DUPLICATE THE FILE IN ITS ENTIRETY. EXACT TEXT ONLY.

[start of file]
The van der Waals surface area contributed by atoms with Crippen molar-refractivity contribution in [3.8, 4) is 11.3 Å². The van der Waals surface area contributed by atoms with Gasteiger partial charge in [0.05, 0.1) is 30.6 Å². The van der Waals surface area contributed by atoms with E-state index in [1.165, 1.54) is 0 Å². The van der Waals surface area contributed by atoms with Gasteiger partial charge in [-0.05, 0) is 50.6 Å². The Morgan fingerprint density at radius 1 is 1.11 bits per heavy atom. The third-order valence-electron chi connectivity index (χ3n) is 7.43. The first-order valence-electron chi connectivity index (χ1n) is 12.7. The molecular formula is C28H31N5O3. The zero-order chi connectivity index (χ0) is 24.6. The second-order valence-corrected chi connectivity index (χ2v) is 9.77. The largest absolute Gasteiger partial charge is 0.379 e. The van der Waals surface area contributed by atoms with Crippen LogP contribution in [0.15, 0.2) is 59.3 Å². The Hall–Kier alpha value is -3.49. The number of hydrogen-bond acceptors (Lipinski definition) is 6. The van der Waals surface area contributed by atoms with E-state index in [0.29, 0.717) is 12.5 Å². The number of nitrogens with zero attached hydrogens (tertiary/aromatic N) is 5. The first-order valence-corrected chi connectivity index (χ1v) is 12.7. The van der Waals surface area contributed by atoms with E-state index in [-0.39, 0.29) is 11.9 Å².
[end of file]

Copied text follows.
The van der Waals surface area contributed by atoms with Crippen molar-refractivity contribution in [3.8, 4) is 11.3 Å². The van der Waals surface area contributed by atoms with Gasteiger partial charge in [0.05, 0.1) is 30.6 Å². The van der Waals surface area contributed by atoms with E-state index in [1.165, 1.54) is 0 Å². The van der Waals surface area contributed by atoms with Gasteiger partial charge in [-0.05, 0) is 50.6 Å². The Morgan fingerprint density at radius 1 is 1.11 bits per heavy atom. The third-order valence-electron chi connectivity index (χ3n) is 7.43. The first-order valence-electron chi connectivity index (χ1n) is 12.7. The molecular formula is C28H31N5O3. The zero-order chi connectivity index (χ0) is 24.6. The second-order valence-corrected chi connectivity index (χ2v) is 9.77. The largest absolute Gasteiger partial charge is 0.379 e. The van der Waals surface area contributed by atoms with Crippen LogP contribution in [0.15, 0.2) is 59.3 Å². The Hall–Kier alpha value is -3.49. The number of hydrogen-bond acceptors (Lipinski definition) is 6. The van der Waals surface area contributed by atoms with E-state index in [0.29, 0.717) is 12.5 Å². The number of nitrogens with zero attached hydrogens (tertiary/aromatic N) is 5. The first-order valence-corrected chi connectivity index (χ1v) is 12.7. The van der Waals surface area contributed by atoms with E-state index in [-0.39, 0.29) is 11.9 Å².